To help developers make more informed decisions with input from the wider community, we at the Center for Research on Foundation Models at the Stanford Institute for Human-Centered AI have proposed establishing a foundation model review board. The role of the board would be to facilitate the process of developers releasing foundation models to outside researchers. This approach will expand the group of researchers who can study and improve foundation models, while helping to manage the risks of release.

The basic workflow of the assessment board looks something like this:

  • A developer places a call for proposals describing the available foundation models and what the developer believes are the most critical areas of research of these models.
  • A researcher submits a research proposal that includes the research goals, the type of access needed to achieve those goals, and a plan for managing any ethical and security risks.
  • The board assesses the research proposal and deliberates, possibly with additional input from the researcher.
  • Based on the recommendation of the board, the developer of the foundation model makes a final decision to approve, reject or postpone the proposal.
  • If the proposal is approved, the foundation model developer releases the desired assets to the researcher.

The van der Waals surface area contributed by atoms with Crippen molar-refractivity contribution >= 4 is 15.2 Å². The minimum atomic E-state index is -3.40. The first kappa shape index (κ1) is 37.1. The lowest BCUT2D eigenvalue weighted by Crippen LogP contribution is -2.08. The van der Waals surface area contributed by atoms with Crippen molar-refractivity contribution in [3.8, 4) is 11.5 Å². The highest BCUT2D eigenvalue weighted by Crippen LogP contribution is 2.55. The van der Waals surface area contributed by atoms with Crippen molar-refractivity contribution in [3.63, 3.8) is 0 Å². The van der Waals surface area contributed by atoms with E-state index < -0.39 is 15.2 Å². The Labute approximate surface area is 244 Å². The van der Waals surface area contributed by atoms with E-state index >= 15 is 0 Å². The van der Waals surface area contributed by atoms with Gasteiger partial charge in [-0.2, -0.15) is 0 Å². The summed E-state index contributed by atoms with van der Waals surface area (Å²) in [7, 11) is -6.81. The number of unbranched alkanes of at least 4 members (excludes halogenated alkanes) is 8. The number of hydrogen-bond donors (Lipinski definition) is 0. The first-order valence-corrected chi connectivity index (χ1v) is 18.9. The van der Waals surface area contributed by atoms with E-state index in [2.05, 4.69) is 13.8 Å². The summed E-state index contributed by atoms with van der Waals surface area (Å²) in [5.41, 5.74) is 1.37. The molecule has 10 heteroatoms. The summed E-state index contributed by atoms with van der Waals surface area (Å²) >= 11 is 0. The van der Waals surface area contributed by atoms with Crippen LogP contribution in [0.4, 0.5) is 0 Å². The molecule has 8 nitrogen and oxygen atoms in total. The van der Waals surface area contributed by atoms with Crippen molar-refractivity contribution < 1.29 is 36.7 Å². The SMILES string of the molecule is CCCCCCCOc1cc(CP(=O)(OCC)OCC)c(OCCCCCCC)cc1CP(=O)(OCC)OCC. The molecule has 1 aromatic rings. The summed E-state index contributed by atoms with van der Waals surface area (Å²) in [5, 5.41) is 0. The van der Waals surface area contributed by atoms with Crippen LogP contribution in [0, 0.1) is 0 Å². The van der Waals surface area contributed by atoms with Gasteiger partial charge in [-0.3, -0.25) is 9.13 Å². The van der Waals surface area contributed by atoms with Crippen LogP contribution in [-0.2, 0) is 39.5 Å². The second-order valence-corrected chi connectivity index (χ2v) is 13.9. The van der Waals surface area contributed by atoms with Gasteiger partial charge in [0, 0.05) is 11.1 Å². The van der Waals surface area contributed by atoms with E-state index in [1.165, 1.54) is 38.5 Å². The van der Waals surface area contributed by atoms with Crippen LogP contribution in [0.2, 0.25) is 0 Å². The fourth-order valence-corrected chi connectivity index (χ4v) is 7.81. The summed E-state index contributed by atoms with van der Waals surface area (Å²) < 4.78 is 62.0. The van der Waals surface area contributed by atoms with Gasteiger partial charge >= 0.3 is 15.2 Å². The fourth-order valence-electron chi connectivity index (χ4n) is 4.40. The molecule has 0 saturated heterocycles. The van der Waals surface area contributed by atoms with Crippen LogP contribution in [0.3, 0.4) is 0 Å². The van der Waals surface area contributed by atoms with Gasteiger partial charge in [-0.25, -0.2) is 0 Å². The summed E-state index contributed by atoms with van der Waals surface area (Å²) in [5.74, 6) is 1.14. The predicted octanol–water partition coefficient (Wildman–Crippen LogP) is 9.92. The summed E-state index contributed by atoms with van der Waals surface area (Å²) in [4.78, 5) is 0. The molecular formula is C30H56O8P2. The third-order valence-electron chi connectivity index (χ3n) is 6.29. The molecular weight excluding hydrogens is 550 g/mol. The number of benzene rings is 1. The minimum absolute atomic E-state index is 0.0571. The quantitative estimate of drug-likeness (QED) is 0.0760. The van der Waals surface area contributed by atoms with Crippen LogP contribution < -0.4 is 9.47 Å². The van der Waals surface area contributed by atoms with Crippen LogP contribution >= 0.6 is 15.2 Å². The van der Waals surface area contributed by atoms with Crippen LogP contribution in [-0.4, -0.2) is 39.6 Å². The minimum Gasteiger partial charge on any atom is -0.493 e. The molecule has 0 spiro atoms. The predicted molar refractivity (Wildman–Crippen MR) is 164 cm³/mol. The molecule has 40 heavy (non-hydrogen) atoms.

A review committee like this would ensure that release decisions are made in a very contextual way: for a particular researcher, for a particular purpose, for a particular foundation model with a particular form of access, and at a particular time. This concreteness makes it much easier to reason about the benefits and risks of a particular decision. A series of these acts would establish Community standards for the release of designs.

We must recognize that basic models are evolving rapidly and require standards of governance. The models we see five years from now may be unrecognizable to us today, just as the models of today would be unimaginable five years ago. Those developing base models should work with the community to develop best practices around the release of new models. Downstream users, including application developers and researchers, should be more aware of the models they use, what data was used to train those models, and how the models were built — and if that information isn’t available, ask to know .

An important feature of human-centric AI is transparency and openness, which ensures collective governance, characterized by fair processes and striving for superior results. Given the enormous uncertainty and our poor ability to predict the future, we cannot make decisions based solely on expected results. We must focus on developing a resilient process that will enable us to be prepared for whatever lies ahead.

Since research on foundation models is still in its infancy, input and feedback are extremely valuable. For those working with foundation models, whether through research or development, we’d love to hear from you at [email protected]

Additional contributions to this report come from Rob Reich, Professor of Political Science and, with courtesy, Professor of Philosophy at Stanford University; Rishi Bommasani, a Ph.D. student in the computer science department at Stanford; and Kathleen Creel, HAI-EIS Embedded EthiCS Fellow at Stanford.